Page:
Could industries be at fault for the unusual appearance of glioblastoma?

A cover photo used for an article informing the relocation of a waste incinerator site in Allentown, PA.


A cover photo used for an article informing the relocation of a waste incinerator site in Allentown, PA.

Some weeks ago, I was messing around with the Weather app on my phone as one does on occasion. After checking the temperatures in cities I’ve never heard of or cared about, curiosity led me to check the different air qualities around the globe, and the map was terrifying in one specific area.

Allentown, Pennsylvania was a hot spot for horrible air quality; a glowing violet that signifies dangerous levels of pollution that is harmful to its residents within the circle. In comparison, Los Angeles, California—infamous for many things, including the cloud of grime that encloses the valley—had a yellow glow: an alright air quality level. 

On this map, green and yellow areas are safe and tolerable. Orange is a warning, and red areas are a true red flag for civilians, but never should one area be the purple Allentown was that day.

Historically, the industrious Allentown is an epicenter for business, generating $7 billion in economic output. An hour and a half away, Colonia High School stands, and from Allentown to Philadelphia, the route is even shorter. 

The dangerous air quality from factories not only in Allentown but in Pennsylvania, in general, creates a slew of environmental issues. Burning fossil fuels in mass amounts is terrible for humans, but what does an industrious city have to do with Philadelphia and a high school? 

Colonia is located in New Jersey, but the state has nothing to do with the unmerciful effects that accompany pollution, fossil fuels, and other lethal chemicals released into our air during production. In the recent decades, roughly 117 diagnoses of a rare form of brain cancer, glioblastoma, have been linked to that one high school. 

Causes have not yet been linked to the bizarre cases of their alumni and staff, but an hour away from Colonia is Philadelphia, and their MLB team, the Philadelphia Phillies, are not in the clear either.

91% of the world’s population lives in an area unsafe in terms of the World Health Organization’s (WHO) guidelines.

— Source: World Health Organization

Six players for the Phillies have been diagnosed with glioblastoma, starting with Ken Brett in 2003. Glioblastoma is considered one of the most aggressive forms of malignant brain cancers, and 200,000 people on average die of this cancer per year—9,000 of those are deaths within US borders. 

Researchers, epidemiologists, and MLB officials have since stated the causes for this are within the workplace and “unpredictable,” some having said that it’s a mere coincidence. 

From an environmental standpoint, there are concerning factors that aren’t gaining too much attention. In the 2000 film Erin Brockovich, the true story ultimately leads to Brockovich, the main character of the film, finding records of contaminated drinking water in Hinkley, California. In their water source, chromium 6 was discovered—a dangerous chemical used to strengthen metal/prolong the inevitability of rust. Chromium 6 can be emitted through the air as well, and the large factories located in Allentown could be giving off this specific chemical or other threatening ones.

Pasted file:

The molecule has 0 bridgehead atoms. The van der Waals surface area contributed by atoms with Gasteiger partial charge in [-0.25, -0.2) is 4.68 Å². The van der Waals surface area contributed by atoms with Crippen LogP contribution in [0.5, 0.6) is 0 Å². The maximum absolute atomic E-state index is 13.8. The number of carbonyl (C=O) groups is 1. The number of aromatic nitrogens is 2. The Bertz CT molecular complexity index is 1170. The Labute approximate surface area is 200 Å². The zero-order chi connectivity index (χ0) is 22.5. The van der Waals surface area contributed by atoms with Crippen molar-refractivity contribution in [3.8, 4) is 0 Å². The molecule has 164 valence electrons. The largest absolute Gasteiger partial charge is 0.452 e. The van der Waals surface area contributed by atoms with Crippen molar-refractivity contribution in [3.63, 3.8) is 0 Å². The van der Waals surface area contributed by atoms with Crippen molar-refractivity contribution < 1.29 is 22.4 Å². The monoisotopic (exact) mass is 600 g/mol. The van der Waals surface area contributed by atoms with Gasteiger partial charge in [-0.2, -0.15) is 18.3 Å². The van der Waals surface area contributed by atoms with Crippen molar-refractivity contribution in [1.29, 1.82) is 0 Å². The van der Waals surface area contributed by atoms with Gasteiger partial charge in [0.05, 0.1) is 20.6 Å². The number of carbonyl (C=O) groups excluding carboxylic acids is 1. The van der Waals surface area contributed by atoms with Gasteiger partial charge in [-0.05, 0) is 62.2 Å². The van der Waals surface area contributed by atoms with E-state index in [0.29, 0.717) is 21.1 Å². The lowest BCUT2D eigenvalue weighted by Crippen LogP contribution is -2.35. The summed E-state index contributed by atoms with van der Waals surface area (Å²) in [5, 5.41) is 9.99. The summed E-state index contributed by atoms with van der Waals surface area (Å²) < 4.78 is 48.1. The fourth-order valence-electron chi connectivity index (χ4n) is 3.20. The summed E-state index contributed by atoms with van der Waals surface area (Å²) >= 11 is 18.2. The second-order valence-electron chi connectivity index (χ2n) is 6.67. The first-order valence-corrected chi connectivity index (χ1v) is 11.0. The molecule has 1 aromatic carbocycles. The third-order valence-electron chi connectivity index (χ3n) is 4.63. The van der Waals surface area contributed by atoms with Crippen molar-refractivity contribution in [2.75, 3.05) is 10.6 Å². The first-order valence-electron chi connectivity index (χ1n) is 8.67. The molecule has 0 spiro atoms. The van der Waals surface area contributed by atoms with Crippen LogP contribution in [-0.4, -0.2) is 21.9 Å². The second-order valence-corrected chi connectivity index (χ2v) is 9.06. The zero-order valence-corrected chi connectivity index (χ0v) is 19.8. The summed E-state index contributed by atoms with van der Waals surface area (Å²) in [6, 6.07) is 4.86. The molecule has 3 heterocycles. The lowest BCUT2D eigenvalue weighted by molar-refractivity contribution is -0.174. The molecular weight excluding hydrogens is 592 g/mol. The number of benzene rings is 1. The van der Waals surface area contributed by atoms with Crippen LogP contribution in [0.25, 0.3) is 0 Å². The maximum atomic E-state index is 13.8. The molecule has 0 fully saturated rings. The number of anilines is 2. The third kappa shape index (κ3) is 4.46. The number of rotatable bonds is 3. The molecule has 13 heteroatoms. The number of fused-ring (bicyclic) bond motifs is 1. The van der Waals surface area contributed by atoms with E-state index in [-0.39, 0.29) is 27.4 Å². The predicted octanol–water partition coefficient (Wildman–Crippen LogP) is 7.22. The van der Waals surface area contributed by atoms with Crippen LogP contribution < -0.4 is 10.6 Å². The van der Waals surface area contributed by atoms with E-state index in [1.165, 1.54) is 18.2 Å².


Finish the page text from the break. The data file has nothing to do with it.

7 million deaths a year are caused by air pollution.

— Source: World Health Organization

While Allentown has poor air quality due to production pollution, the link here is simply the air. Industries aren’t looking at whether or not their waste is safe, dangerous, or deadly. Capitalistic societies like the US only work with constant money flow, but big corporations ignore the safety of locals and residents from miles, towns, and states away. 

In the film, Brockovich faces Pacific Gas & Electric to combat the issue of this small town near the Mojave Desert, but issues appear, and ultimately, she approaches the end of her journey with success. The informational, yet slightly controversial movie shows light on the ongoing ignorance companies have for the environment.

Ambient air pollution accounts for 4.2 million deaths each year.

— Source: World Health Organization

After watching the film, I can’t help but wonder if a similar occurrence is happening with Colonia High School and the Phillies. Pittsburgh, Pennsylvania, is not far from all of this, and its specialty is steel making—hence the name for the Pittsburgh Steelers football team. Given the location and close proximity to one another, I can’t help but theorize the possibilities these inhumane air conditions have on the residents. 

As of April 2022, T+M Associates have been contracted by the township to test radiation, according to a local article written by ABC11. Environmentalists, too, are asserting their power by collecting samples of the air at Colonia High School to later test for toxins. If anything comes of this case, the MLB is most likely to not go any further than covering it up with loose statements. 

The connection between these three locations is astonishing, and the environment is still the dictator of how we develop and live our lives. There should never be purple dots over cities, nor should there be this many cases of glioblastoma within a 100-mile radius of each other.

Sadly, there are too many variables, loose ends, and greedy companies to begin a full investigation of the potential causes of the chemicals being released into the air.